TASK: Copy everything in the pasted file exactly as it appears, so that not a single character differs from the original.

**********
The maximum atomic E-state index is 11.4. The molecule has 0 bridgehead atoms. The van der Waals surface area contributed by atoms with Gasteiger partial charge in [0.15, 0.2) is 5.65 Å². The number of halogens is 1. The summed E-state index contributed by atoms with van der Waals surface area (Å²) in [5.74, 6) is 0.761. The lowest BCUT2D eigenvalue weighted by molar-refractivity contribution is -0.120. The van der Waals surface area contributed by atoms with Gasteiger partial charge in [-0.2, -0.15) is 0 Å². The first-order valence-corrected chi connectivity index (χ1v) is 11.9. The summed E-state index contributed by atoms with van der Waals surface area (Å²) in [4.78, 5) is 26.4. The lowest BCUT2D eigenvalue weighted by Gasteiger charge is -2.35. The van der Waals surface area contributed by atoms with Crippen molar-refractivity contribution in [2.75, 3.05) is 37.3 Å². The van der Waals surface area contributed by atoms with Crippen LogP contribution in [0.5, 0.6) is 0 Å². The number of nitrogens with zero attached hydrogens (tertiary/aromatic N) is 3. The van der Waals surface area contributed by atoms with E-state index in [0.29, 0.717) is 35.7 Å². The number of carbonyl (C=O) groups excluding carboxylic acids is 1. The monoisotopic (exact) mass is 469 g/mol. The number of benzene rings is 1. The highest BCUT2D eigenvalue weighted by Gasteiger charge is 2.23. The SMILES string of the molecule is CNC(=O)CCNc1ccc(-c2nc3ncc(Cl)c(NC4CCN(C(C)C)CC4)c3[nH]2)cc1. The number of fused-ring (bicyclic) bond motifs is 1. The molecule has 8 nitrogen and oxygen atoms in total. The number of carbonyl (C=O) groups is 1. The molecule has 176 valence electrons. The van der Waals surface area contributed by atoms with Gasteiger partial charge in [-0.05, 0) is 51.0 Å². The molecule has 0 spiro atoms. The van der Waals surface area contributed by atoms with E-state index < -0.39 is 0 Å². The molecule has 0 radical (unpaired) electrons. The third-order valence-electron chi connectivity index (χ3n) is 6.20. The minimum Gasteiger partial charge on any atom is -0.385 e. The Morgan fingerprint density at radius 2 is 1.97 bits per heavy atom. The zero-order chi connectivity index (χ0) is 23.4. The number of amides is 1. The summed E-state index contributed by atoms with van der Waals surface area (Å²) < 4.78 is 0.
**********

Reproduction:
The maximum atomic E-state index is 11.4. The molecule has 0 bridgehead atoms. The van der Waals surface area contributed by atoms with Gasteiger partial charge in [0.15, 0.2) is 5.65 Å². The number of halogens is 1. The summed E-state index contributed by atoms with van der Waals surface area (Å²) in [5.74, 6) is 0.761. The lowest BCUT2D eigenvalue weighted by molar-refractivity contribution is -0.120. The van der Waals surface area contributed by atoms with Gasteiger partial charge in [-0.2, -0.15) is 0 Å². The first-order valence-corrected chi connectivity index (χ1v) is 11.9. The summed E-state index contributed by atoms with van der Waals surface area (Å²) in [4.78, 5) is 26.4. The lowest BCUT2D eigenvalue weighted by Gasteiger charge is -2.35. The van der Waals surface area contributed by atoms with Crippen molar-refractivity contribution in [2.75, 3.05) is 37.3 Å². The van der Waals surface area contributed by atoms with Crippen LogP contribution in [0.5, 0.6) is 0 Å². The number of nitrogens with zero attached hydrogens (tertiary/aromatic N) is 3. The van der Waals surface area contributed by atoms with E-state index in [0.29, 0.717) is 35.7 Å². The number of carbonyl (C=O) groups excluding carboxylic acids is 1. The monoisotopic (exact) mass is 469 g/mol. The number of benzene rings is 1. The highest BCUT2D eigenvalue weighted by Gasteiger charge is 2.23. The SMILES string of the molecule is CNC(=O)CCNc1ccc(-c2nc3ncc(Cl)c(NC4CCN(C(C)C)CC4)c3[nH]2)cc1. The number of fused-ring (bicyclic) bond motifs is 1. The molecule has 8 nitrogen and oxygen atoms in total. The number of carbonyl (C=O) groups is 1. The molecule has 176 valence electrons. The van der Waals surface area contributed by atoms with Gasteiger partial charge in [-0.05, 0) is 51.0 Å². The molecule has 0 spiro atoms. The van der Waals surface area contributed by atoms with E-state index < -0.39 is 0 Å². The molecule has 0 radical (unpaired) electrons. The third-order valence-electron chi connectivity index (χ3n) is 6.20. The minimum Gasteiger partial charge on any atom is -0.385 e. The Morgan fingerprint density at radius 2 is 1.97 bits per heavy atom. The zero-order chi connectivity index (χ0) is 23.4. The number of amides is 1. The summed E-state index contributed by atoms with van der Waals surface area (Å²) < 4.78 is 0.